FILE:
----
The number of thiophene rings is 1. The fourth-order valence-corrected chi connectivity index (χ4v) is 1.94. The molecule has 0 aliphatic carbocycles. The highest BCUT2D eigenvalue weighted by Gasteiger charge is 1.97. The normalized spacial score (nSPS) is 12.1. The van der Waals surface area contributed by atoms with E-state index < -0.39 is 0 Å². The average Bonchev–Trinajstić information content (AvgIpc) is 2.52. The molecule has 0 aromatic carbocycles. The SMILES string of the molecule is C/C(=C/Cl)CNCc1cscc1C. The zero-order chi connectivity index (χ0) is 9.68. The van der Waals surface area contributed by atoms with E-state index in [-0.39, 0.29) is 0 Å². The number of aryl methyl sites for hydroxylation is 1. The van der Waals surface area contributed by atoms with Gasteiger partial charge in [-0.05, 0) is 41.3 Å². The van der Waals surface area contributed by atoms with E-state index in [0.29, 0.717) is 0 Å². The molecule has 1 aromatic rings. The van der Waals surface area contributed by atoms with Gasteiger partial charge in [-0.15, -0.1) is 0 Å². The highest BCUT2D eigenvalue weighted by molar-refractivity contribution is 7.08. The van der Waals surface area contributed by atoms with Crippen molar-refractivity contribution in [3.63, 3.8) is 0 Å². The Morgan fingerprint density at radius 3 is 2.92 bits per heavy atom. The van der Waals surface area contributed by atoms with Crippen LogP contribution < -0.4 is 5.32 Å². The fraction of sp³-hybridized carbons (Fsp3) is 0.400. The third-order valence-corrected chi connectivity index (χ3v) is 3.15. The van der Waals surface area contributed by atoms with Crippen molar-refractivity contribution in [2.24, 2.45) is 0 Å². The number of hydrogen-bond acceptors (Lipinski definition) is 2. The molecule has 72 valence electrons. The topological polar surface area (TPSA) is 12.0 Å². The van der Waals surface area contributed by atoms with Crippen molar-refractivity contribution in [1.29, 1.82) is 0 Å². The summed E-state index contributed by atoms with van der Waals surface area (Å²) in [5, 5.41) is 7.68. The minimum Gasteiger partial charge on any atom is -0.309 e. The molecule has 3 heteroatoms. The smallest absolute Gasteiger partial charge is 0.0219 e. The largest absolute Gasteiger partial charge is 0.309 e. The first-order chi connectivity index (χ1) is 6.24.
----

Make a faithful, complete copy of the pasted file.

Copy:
The number of thiophene rings is 1. The fourth-order valence-corrected chi connectivity index (χ4v) is 1.94. The molecule has 0 aliphatic carbocycles. The highest BCUT2D eigenvalue weighted by Gasteiger charge is 1.97. The normalized spacial score (nSPS) is 12.1. The van der Waals surface area contributed by atoms with E-state index < -0.39 is 0 Å². The average Bonchev–Trinajstić information content (AvgIpc) is 2.52. The molecule has 0 aromatic carbocycles. The SMILES string of the molecule is C/C(=C/Cl)CNCc1cscc1C. The zero-order chi connectivity index (χ0) is 9.68. The van der Waals surface area contributed by atoms with E-state index in [-0.39, 0.29) is 0 Å². The number of aryl methyl sites for hydroxylation is 1. The van der Waals surface area contributed by atoms with Gasteiger partial charge in [-0.05, 0) is 41.3 Å². The van der Waals surface area contributed by atoms with E-state index in [0.29, 0.717) is 0 Å². The molecule has 1 aromatic rings. The van der Waals surface area contributed by atoms with Gasteiger partial charge in [-0.15, -0.1) is 0 Å². The highest BCUT2D eigenvalue weighted by molar-refractivity contribution is 7.08. The van der Waals surface area contributed by atoms with Crippen molar-refractivity contribution in [3.63, 3.8) is 0 Å². The Morgan fingerprint density at radius 3 is 2.92 bits per heavy atom. The van der Waals surface area contributed by atoms with Crippen LogP contribution < -0.4 is 5.32 Å². The fraction of sp³-hybridized carbons (Fsp3) is 0.400. The third-order valence-corrected chi connectivity index (χ3v) is 3.15. The van der Waals surface area contributed by atoms with Crippen molar-refractivity contribution in [2.24, 2.45) is 0 Å². The number of hydrogen-bond acceptors (Lipinski definition) is 2. The molecule has 72 valence electrons. The topological polar surface area (TPSA) is 12.0 Å². The van der Waals surface area contributed by atoms with Crippen molar-refractivity contribution in [1.29, 1.82) is 0 Å². The summed E-state index contributed by atoms with van der Waals surface area (Å²) in [5, 5.41) is 7.68. The minimum Gasteiger partial charge on any atom is -0.309 e. The molecule has 3 heteroatoms. The smallest absolute Gasteiger partial charge is 0.0219 e. The largest absolute Gasteiger partial charge is 0.309 e. The first-order chi connectivity index (χ1) is 6.24.